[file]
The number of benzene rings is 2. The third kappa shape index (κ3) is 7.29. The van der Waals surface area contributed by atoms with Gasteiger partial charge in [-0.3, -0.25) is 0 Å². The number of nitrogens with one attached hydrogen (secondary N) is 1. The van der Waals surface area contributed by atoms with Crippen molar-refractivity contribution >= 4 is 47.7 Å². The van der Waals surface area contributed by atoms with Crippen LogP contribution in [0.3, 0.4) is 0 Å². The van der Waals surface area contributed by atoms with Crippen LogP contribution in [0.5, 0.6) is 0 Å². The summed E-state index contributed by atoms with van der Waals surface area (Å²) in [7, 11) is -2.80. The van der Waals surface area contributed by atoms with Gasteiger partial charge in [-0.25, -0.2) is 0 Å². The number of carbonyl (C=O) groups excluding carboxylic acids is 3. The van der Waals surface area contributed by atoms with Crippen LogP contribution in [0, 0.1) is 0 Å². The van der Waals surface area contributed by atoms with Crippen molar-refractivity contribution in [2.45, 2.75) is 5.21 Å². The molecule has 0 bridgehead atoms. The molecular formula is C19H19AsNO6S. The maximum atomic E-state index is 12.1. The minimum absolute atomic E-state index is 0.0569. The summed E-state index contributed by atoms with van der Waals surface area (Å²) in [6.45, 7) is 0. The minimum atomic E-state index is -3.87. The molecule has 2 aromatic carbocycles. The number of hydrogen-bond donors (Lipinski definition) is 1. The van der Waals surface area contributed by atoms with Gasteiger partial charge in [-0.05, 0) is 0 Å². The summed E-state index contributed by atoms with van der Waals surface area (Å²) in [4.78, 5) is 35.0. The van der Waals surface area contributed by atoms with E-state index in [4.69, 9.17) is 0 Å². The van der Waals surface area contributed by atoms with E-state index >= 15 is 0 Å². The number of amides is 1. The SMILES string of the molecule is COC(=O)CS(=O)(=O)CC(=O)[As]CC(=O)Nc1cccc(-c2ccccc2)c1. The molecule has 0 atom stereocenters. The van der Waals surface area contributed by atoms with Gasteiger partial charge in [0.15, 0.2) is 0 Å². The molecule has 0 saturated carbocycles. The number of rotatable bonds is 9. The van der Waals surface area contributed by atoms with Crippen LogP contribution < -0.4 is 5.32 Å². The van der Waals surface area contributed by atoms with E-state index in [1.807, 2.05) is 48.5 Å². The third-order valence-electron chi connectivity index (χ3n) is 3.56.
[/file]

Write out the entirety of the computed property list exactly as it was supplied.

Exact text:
The number of benzene rings is 2. The third kappa shape index (κ3) is 7.29. The van der Waals surface area contributed by atoms with Gasteiger partial charge in [-0.3, -0.25) is 0 Å². The number of nitrogens with one attached hydrogen (secondary N) is 1. The van der Waals surface area contributed by atoms with Crippen molar-refractivity contribution >= 4 is 47.7 Å². The van der Waals surface area contributed by atoms with Crippen LogP contribution in [0.3, 0.4) is 0 Å². The van der Waals surface area contributed by atoms with Crippen LogP contribution in [0.5, 0.6) is 0 Å². The summed E-state index contributed by atoms with van der Waals surface area (Å²) in [7, 11) is -2.80. The van der Waals surface area contributed by atoms with Gasteiger partial charge in [-0.25, -0.2) is 0 Å². The number of carbonyl (C=O) groups excluding carboxylic acids is 3. The van der Waals surface area contributed by atoms with Crippen LogP contribution in [0, 0.1) is 0 Å². The van der Waals surface area contributed by atoms with Crippen molar-refractivity contribution in [2.45, 2.75) is 5.21 Å². The molecule has 0 bridgehead atoms. The molecular formula is C19H19AsNO6S. The maximum atomic E-state index is 12.1. The minimum absolute atomic E-state index is 0.0569. The summed E-state index contributed by atoms with van der Waals surface area (Å²) in [6.45, 7) is 0. The minimum atomic E-state index is -3.87. The molecule has 2 aromatic carbocycles. The number of hydrogen-bond donors (Lipinski definition) is 1. The van der Waals surface area contributed by atoms with Gasteiger partial charge in [-0.05, 0) is 0 Å². The summed E-state index contributed by atoms with van der Waals surface area (Å²) in [4.78, 5) is 35.0. The van der Waals surface area contributed by atoms with E-state index in [4.69, 9.17) is 0 Å². The van der Waals surface area contributed by atoms with E-state index >= 15 is 0 Å². The number of amides is 1. The SMILES string of the molecule is COC(=O)CS(=O)(=O)CC(=O)[As]CC(=O)Nc1cccc(-c2ccccc2)c1. The molecule has 0 atom stereocenters. The van der Waals surface area contributed by atoms with Gasteiger partial charge in [0.15, 0.2) is 0 Å². The molecule has 0 saturated carbocycles. The number of rotatable bonds is 9. The van der Waals surface area contributed by atoms with Crippen LogP contribution < -0.4 is 5.32 Å². The van der Waals surface area contributed by atoms with E-state index in [1.807, 2.05) is 48.5 Å². The third-order valence-electron chi connectivity index (χ3n) is 3.56.